Reference is often made to Cortot’s technical inaccuracy in his recordings, but to a musician of his stature, the message of the music was paramount. It should also be remembered that if the artist was not satisfied with a 78rpm side he could record it over again until he was. Like Anton Rubinstein, Cortot always had an image in his mind by which the mood of the work was transmitted to the listener. For the recording of Chopin’s Preludes heard here he offered his poetic adumbrations of the moods such as ‘Waiting feverishly for the loved one’ for No. 1; ‘The road to the abyss’ for No. 16 and ‘The snow falls, the wind howls, the tempest rages, but in my sad heart there is a more terrible storm’ for No. 8. Interestingly, a reviewer of Cortot’s 1933 version of No. 8 thought it ‘can only be compared to lightning, or to a rapid, crystal-clear stream scintillating in the sun’.

Cortot recorded many of Chopin’s works many times. There are three published versions of the complete Preludes Op. 28 recorded in 1926, 1933 and 1942. Between 1926 and 1928, however, he recorded the complete Preludes no less than four times. The first attempt, reissued here, appears to be his first electrical recording made for HMV. In March 1925 Cortot was the first pianist to make an issued electrical recording, made for Victor. The Preludes heard here were recorded in HMV’s Studio A at Hayes on 22nd and 23rd March 1926 on Cortot’s preferred Pleyel piano. (CD issues by EMI of parts of this recording cite the recording date as 7th April 1926, but this seems to be incorrect). These early electrical recordings were received with praise, particularly for the quality of recorded sound. It is therefore uncertain why Cortot recorded the Preludes complete again on 5th December 1927 (in Studio C of the Small Queen’s Hall), on the 4th June 1928 (in Studio D of the Small Queen’s Hall from Kingsway Hall) and on 11th December 1928 (in Studio C of the Small Queen’s Hall).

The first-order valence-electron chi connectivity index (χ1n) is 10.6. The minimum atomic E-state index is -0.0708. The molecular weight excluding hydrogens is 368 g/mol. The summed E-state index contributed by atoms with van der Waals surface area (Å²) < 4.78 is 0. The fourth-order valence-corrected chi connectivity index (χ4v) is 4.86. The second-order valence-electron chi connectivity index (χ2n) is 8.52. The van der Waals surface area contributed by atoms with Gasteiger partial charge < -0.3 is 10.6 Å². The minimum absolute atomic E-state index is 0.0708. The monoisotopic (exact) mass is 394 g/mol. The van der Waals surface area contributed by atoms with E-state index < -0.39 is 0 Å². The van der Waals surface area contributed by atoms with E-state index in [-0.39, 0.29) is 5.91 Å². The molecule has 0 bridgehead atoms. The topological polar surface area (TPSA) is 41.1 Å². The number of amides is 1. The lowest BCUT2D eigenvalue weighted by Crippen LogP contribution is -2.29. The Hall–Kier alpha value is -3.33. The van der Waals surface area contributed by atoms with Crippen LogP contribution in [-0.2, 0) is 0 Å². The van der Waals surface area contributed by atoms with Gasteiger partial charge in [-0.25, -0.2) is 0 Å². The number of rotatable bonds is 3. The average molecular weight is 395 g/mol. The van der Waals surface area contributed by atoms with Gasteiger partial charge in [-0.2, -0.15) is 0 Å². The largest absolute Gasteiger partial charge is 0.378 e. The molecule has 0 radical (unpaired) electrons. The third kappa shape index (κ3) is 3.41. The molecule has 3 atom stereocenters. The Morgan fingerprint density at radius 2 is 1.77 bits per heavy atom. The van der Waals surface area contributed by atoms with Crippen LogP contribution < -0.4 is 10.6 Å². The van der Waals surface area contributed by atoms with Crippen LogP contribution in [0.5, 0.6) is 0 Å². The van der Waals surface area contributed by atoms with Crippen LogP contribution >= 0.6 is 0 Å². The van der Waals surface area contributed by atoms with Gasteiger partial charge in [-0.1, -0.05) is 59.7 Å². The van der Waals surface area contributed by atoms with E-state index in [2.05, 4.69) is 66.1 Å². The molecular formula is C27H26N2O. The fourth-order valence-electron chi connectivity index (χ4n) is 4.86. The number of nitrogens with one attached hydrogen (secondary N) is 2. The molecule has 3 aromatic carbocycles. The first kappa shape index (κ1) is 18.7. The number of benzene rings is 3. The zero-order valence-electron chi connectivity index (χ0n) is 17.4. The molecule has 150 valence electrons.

Cortot recorded Chopin’s Tarantelle Op. 43 at least seven times, and six of these recordings were published. One of these was made at the 5th July 1933 session at which the four Impromptus were also recorded, but the version heard here is the one made two years earlier. The four Impromptus from 1933 was Cortot’s only published version (a later set from September 1943 was not issued). A contemporary review found the playing to be ‘too businesslike, too cavalier for the gentle, graceful No. 1 … and rather a lot of supererogatory notes in the middle of No. 2, which, however, is perhaps the best of the four, the latter part being incomparably pearly’. Compared to many modern performances the Impromptus sound far from ‘businesslike’.

In the years immediately following the end of the Second World War Cortot was not popular, owing to his connections with the Vichy government. Only a few weeks after the War ended Cortot wrote to the Gramophone Company in London asking to make recordings, in particular to finish a recording of the complete works of Chopin, which he had begun in France in 1942, for the centenary of Chopin’s death in 1949. Although a contract was drawn up in 1946, it was not until November 1949 that the recordings of the Prelude in C sharp minor, Op. 45, and the Berceuse, Op. 57, heard here were made, as he was giving anniversary performances of Chopin at the Salle Pleyel in Paris in October 1949. He had previously recorded the Prelude on 10th October 1947 but this was not issued at the time, whilst the Berceuse had been recorded at the marathon session of 5th July 1933 and in Paris in 1943, but neither was released.

© 2005 Jonathan Summers

Close the window